• Crossing Jordan and Las Vegas crossed over so often that it probably doesn't even qualify as intercontinuity crossover. They certainly take place far enough apart geographically that it's plausible that they're within the same continuity. I think that the Crossing Jordan characters made one more appearance in Las Vegas after their own show had been canceled, though both shows are now finished.
    • In one LV episode, Mary made a reference to booking a conference room for Dunder-Mifflin, and Heroes and the 2008 Knight Rider series have both made references. Linderman being involved would certainly explain the Montecito's high owner turnover rate. Don't combine it with the Lost bit above, though, or your head might explode.
  • When a mentally ill patient filed a paternity suit against Dr. Kiley on Marcus Welby, M.D., the trial was resolved by Owen Marshall: Counselor at Law.
  • Picket Fences crossed over into Chicago Hope (both shows created/executive produced/written by David E. Kelly and airing on CBS), when Fyvish Finkel's character Douglas Wambaugh checked into the hospital. They also poked at ER featuring a "commercial" for the hospital that parodied the opening credits of ER and later having one character say, "We don't like to talk about that other hospital."
  • Because both series were produced by William Dozier, it was practically foreordained that The Green Hornet and Kato would make an appearance in Batman, which they did in the episodes "A Piece of the Action"/"Batman's Satisfaction", which aired on March 1 and 2, 1967, as well as an appearance in a brief "window gag" in another episode. The styles of the two shows didn't really mesh, however.
    • As for the styles of the shows not meshing, in the Hornet's "window gag" appearance (the earlier of the two appearances), Batman and Robin acknowledge his and Kato's status as heroes. In the later guest appearance, the episodes run with the standard "on police records a wanted criminal" plot device of the Green Hornet property, and entangle the Hornet/Kato and Batman/Robin in a Let's You and Him Fight standoff.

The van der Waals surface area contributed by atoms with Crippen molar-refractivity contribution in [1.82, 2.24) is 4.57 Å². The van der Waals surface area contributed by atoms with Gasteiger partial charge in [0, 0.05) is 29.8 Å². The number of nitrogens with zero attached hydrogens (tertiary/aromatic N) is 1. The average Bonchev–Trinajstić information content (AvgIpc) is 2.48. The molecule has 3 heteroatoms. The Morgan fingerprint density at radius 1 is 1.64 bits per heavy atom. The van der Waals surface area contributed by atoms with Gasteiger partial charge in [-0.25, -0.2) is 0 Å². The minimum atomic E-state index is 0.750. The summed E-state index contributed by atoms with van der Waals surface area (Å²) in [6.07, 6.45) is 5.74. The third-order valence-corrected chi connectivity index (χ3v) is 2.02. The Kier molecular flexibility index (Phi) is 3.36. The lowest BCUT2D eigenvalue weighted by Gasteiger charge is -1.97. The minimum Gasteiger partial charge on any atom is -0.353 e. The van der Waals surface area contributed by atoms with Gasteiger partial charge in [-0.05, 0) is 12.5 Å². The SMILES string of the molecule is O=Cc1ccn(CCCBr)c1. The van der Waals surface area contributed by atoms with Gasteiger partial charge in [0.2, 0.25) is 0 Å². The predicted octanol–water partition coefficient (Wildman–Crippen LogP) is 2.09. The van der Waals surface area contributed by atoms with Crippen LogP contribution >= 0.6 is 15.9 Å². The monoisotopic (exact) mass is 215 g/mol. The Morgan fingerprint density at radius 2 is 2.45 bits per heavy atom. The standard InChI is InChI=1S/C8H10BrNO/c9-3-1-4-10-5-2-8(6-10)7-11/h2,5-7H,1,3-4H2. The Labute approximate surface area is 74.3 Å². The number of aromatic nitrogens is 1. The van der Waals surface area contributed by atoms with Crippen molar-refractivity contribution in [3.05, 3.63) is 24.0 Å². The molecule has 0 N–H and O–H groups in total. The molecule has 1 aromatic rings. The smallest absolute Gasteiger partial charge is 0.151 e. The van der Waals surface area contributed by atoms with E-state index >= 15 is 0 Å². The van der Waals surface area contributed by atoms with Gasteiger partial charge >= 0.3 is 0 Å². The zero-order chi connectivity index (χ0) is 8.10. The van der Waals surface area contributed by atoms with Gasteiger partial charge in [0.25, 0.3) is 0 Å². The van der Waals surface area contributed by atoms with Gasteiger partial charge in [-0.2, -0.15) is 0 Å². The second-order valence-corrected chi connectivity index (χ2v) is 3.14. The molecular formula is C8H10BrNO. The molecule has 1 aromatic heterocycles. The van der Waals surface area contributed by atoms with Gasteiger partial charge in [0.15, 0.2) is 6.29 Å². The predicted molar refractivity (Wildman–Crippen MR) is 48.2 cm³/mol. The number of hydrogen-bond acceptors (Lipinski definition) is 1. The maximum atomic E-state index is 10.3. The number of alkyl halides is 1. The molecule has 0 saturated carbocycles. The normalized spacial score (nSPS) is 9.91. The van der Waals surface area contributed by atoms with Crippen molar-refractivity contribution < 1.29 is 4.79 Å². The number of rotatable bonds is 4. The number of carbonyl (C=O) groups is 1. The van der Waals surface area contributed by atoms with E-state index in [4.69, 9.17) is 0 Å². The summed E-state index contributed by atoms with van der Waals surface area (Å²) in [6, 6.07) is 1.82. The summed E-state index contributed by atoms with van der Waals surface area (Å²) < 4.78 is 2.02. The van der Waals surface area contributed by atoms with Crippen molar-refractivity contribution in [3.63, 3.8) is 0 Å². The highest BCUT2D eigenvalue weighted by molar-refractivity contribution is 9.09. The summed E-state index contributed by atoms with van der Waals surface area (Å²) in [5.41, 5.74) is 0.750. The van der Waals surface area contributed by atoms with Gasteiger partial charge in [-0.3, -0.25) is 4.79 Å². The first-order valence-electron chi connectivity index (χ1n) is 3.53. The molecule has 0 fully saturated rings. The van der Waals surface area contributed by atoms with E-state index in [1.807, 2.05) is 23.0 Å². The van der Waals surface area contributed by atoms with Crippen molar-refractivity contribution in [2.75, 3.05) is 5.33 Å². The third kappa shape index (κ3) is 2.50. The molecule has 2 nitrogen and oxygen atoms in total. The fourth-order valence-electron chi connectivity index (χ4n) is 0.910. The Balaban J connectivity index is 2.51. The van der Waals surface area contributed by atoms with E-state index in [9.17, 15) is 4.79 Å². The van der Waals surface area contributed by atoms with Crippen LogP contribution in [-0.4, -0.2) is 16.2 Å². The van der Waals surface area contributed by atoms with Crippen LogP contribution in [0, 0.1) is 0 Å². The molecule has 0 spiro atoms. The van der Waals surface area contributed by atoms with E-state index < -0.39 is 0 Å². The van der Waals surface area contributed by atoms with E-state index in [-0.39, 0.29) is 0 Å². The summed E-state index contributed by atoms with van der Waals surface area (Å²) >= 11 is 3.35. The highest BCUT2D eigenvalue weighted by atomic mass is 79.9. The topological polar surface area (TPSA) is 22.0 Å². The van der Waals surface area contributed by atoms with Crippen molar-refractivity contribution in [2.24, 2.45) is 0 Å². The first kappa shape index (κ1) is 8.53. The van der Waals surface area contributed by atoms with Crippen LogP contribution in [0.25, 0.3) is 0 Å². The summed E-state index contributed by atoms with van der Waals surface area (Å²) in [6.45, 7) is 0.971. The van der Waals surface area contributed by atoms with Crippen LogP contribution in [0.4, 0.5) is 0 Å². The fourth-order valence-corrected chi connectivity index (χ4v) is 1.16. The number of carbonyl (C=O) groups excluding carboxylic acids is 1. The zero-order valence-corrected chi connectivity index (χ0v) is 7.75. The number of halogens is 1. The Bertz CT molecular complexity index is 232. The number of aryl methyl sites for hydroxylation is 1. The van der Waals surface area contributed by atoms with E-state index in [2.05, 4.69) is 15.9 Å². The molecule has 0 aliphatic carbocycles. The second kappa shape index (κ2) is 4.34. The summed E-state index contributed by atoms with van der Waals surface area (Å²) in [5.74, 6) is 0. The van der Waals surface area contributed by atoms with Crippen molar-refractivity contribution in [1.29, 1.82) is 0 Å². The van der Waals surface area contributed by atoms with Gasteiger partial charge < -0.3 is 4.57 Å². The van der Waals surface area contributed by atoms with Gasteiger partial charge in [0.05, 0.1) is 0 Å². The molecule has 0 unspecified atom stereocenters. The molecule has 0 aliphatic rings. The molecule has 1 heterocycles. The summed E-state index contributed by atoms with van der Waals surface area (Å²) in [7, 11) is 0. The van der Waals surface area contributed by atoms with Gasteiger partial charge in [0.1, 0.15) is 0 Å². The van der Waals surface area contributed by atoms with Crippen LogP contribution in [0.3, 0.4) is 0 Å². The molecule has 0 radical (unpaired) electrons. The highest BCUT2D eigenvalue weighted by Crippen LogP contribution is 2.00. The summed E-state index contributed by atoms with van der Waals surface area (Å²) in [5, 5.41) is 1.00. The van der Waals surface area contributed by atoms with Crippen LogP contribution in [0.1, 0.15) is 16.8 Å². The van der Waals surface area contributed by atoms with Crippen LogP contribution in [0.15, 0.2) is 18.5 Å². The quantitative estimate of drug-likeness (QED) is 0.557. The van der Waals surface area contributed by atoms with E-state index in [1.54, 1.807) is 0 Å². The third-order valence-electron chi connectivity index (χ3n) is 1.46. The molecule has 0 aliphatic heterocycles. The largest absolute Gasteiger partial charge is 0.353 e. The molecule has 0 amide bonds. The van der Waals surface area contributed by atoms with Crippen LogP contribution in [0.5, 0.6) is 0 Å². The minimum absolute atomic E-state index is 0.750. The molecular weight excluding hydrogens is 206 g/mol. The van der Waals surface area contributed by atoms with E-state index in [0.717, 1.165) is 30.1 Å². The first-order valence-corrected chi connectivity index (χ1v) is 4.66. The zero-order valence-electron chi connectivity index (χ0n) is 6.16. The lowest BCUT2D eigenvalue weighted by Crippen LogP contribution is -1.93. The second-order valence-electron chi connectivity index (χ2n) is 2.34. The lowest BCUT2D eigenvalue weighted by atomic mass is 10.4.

• Later episodes would have Batman and Robin meet Colonel Klink from Hogan's Heroes or Lurch from The Addams Family. in the window gag.
  • USA Network does this on a regular basis in their ads. If you take, say, "Monk: A Tribute" as canon, Monk, Psych, Royal Pains, Law & Order: Criminal Intent, In Plain Sight, and Burn Notice all take place in one universe. Sooner or later, all of their major series end up there.
  • Disney took this to an extreme, theming two entire episodes specifically for the crossover: That's So Suite Life of Hannah Montana and Wizards On Deck with Hannah Montana.
    • They've taken it to an even further extreme and its most logical conclusion with practically every show on the network now existing in the same universe through a series of tie-ins or direct crossovers.
  • The Mythbusters appear in an episode of the original CSI (Vegas). From the way the segment is filmed its unclear whether they are intended to be fictional lab-techs, "themselves" visiting the lab, or a figment of Nick's imagination. However they later tested the same theory on Mythbusters, using clips from the CSI episode.
    • Speaking of CSI, that show once shared a rather odd crossover with the sitcom (and fellow CBS hit series) Two and a Half Men.
    • The franchise also crossed over with Cold Case and Without a Trace one time each. Some consider those two plus the three CSI series to be one big 'verse.
  • Fringe has a particularly interesting example of this trope. The Observer, or rather one of them, specifically September, whose task it is to police inter-dimensional travel and interferences with the timeline, has managed to crossover from the Fringe continuity... into the "real world". He appeared in the audience of American Idol and has been spotted in various stadiums during Fox sports broadcasts.